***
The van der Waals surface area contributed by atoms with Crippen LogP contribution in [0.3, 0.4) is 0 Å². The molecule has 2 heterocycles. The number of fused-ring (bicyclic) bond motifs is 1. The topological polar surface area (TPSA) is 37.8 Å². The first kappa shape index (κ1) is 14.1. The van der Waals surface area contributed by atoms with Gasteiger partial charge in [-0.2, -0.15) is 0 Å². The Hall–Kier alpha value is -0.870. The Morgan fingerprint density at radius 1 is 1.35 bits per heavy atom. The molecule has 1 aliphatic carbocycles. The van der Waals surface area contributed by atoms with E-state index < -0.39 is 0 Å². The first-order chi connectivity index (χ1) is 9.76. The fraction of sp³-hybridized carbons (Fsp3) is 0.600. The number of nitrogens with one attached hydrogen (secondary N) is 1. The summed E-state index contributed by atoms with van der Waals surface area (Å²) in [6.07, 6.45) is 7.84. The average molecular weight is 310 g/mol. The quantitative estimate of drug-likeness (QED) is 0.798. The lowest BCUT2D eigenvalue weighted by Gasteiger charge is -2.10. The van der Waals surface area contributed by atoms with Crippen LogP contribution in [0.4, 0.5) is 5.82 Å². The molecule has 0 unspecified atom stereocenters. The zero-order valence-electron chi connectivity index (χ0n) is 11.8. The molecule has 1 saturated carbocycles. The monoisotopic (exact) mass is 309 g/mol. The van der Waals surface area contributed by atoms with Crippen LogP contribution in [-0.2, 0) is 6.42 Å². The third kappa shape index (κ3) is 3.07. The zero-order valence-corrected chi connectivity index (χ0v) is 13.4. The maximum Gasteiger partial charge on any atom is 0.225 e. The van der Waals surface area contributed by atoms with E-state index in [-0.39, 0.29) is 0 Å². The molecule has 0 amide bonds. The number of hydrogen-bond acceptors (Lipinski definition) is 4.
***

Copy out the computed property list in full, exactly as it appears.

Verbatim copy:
The van der Waals surface area contributed by atoms with Crippen LogP contribution in [0.3, 0.4) is 0 Å². The molecule has 2 heterocycles. The number of fused-ring (bicyclic) bond motifs is 1. The topological polar surface area (TPSA) is 37.8 Å². The first kappa shape index (κ1) is 14.1. The van der Waals surface area contributed by atoms with Gasteiger partial charge in [-0.2, -0.15) is 0 Å². The Hall–Kier alpha value is -0.870. The Morgan fingerprint density at radius 1 is 1.35 bits per heavy atom. The molecule has 1 aliphatic carbocycles. The van der Waals surface area contributed by atoms with E-state index < -0.39 is 0 Å². The first-order chi connectivity index (χ1) is 9.76. The fraction of sp³-hybridized carbons (Fsp3) is 0.600. The number of nitrogens with one attached hydrogen (secondary N) is 1. The summed E-state index contributed by atoms with van der Waals surface area (Å²) in [6.07, 6.45) is 7.84. The average molecular weight is 310 g/mol. The quantitative estimate of drug-likeness (QED) is 0.798. The lowest BCUT2D eigenvalue weighted by Gasteiger charge is -2.10. The van der Waals surface area contributed by atoms with Crippen LogP contribution in [0.4, 0.5) is 5.82 Å². The molecule has 0 unspecified atom stereocenters. The zero-order valence-electron chi connectivity index (χ0n) is 11.8. The molecule has 1 saturated carbocycles. The monoisotopic (exact) mass is 309 g/mol. The van der Waals surface area contributed by atoms with Crippen LogP contribution in [-0.2, 0) is 6.42 Å². The third kappa shape index (κ3) is 3.07. The zero-order valence-corrected chi connectivity index (χ0v) is 13.4. The maximum Gasteiger partial charge on any atom is 0.225 e. The van der Waals surface area contributed by atoms with E-state index in [-0.39, 0.29) is 0 Å². The molecule has 0 amide bonds. The number of hydrogen-bond acceptors (Lipinski definition) is 4.